But this label, he told his fellow Athenians, was not self-applied. It was given to him by the Oracle at Delphi — who was a big deal in Ancient Greece.

For a long time, Socrates said he didn’t want to believe that he was the wisest man in Greece. He couldn’t. Although he loved to question others about complex topics, Socrates constantly admitted that he, himself, knew nothing.

That’s when the light bulb (or the torch if you want to be historically accurate) went off in his head.

He was the wisest man in Greece because he knew that he knew nothing.

For Plato, Socrates’s acknowledgment of his own limited knowledge was game-changing. It was proof that his intellect was far beyond his contemporaries — primarily because he had what they didn’t have: Perspective.

But how does AI get to this same place?

It starts with the researchers themselves and how they access and distribute knowledge.

Openness and transparency as a way forward

In December 2015, Elon Musk made headlines with his decision to join other high-profile investors in backing OpenAI — a non-profit research initiative focused on conducting AI within the philosophy of open source. Musk’s huge investment was characterized by much of the news media as his effort to prevent Skynet.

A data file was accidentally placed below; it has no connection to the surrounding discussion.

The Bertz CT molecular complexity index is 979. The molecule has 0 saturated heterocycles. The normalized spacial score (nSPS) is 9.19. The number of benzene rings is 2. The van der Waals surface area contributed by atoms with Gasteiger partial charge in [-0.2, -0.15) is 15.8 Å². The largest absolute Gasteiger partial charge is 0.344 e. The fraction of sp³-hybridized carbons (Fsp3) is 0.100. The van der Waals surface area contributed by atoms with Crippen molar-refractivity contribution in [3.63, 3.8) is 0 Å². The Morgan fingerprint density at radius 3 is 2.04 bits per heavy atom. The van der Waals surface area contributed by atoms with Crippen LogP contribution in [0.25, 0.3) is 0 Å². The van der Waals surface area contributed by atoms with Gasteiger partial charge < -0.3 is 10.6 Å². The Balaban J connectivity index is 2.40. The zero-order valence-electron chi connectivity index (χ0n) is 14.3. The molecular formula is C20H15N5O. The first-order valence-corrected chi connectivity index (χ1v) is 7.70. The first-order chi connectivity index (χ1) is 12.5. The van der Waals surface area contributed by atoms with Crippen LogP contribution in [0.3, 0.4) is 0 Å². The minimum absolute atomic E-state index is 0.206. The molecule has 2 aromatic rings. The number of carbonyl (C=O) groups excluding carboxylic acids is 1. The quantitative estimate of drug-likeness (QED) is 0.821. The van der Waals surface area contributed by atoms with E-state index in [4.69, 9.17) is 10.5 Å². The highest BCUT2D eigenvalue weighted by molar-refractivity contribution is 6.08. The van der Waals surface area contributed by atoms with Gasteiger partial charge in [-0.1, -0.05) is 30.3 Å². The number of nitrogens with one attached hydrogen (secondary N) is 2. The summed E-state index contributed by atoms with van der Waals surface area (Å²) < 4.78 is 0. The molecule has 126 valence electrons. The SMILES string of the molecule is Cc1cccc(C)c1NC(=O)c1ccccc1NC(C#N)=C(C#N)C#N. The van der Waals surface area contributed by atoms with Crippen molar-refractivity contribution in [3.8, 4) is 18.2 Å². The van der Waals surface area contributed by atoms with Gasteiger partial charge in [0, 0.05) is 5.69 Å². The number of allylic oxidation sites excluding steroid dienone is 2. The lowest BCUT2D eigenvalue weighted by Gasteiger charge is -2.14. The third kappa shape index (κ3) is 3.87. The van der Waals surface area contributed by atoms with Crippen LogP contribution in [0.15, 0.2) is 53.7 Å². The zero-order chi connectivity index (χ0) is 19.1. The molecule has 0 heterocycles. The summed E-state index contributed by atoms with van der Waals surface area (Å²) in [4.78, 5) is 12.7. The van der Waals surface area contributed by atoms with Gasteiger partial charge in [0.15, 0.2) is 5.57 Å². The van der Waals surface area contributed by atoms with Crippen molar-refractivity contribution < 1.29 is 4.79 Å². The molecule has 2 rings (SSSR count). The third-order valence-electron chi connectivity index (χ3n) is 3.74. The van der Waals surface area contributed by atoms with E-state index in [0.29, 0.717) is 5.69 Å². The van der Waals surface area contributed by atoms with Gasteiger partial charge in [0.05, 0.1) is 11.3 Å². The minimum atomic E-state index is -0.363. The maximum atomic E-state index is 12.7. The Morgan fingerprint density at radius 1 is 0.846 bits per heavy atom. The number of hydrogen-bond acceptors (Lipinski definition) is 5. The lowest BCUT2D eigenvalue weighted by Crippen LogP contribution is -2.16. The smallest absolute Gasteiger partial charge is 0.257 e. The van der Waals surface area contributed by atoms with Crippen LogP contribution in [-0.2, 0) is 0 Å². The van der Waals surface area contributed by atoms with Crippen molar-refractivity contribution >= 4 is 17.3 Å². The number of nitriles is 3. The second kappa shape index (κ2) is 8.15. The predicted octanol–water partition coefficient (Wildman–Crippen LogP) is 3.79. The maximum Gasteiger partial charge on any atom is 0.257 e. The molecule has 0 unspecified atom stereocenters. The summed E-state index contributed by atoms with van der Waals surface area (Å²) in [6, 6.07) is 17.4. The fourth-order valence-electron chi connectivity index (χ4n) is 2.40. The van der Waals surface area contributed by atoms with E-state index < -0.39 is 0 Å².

But as Greg Brockman, OpenAI’s co-founder and CTO points out, OpenAI is about much more than preventing villainous machines, it’s about creating an AI that benefits humanity.

And the way to do that is by doing it in the open for others to see and comment on.

In a way — and not to stretch the analogy too far — it’s AI researchers opening themselves up to a potential Socrates. Some other researcher or group who can look at what they did and find the unquestioned biases that slipped through the cracks.

Judging from the recent wave of open source AI projects — both from big proprietary corporations and small start-ups — it seems that the majority of research projects out there are warming to this approach.

On my end, I still have a long way to go toward understanding what’s going on in these research projects. Still, Plato’s discussion of Socrates has helped me get there a little bit easier.

While I don’t know what AI researchers know, I know some of what they don’t know.

And that helps. At least a little.

Note: Please drop your knowledge bombs on me in the comments below. Tell me what I’m getting right. And, more importantly, tell me what I’m getting wrong — but please also tell me why. Thank you.



Casey Stegman

Writer at Red Hat, working on stories about open source technology, culture, and history.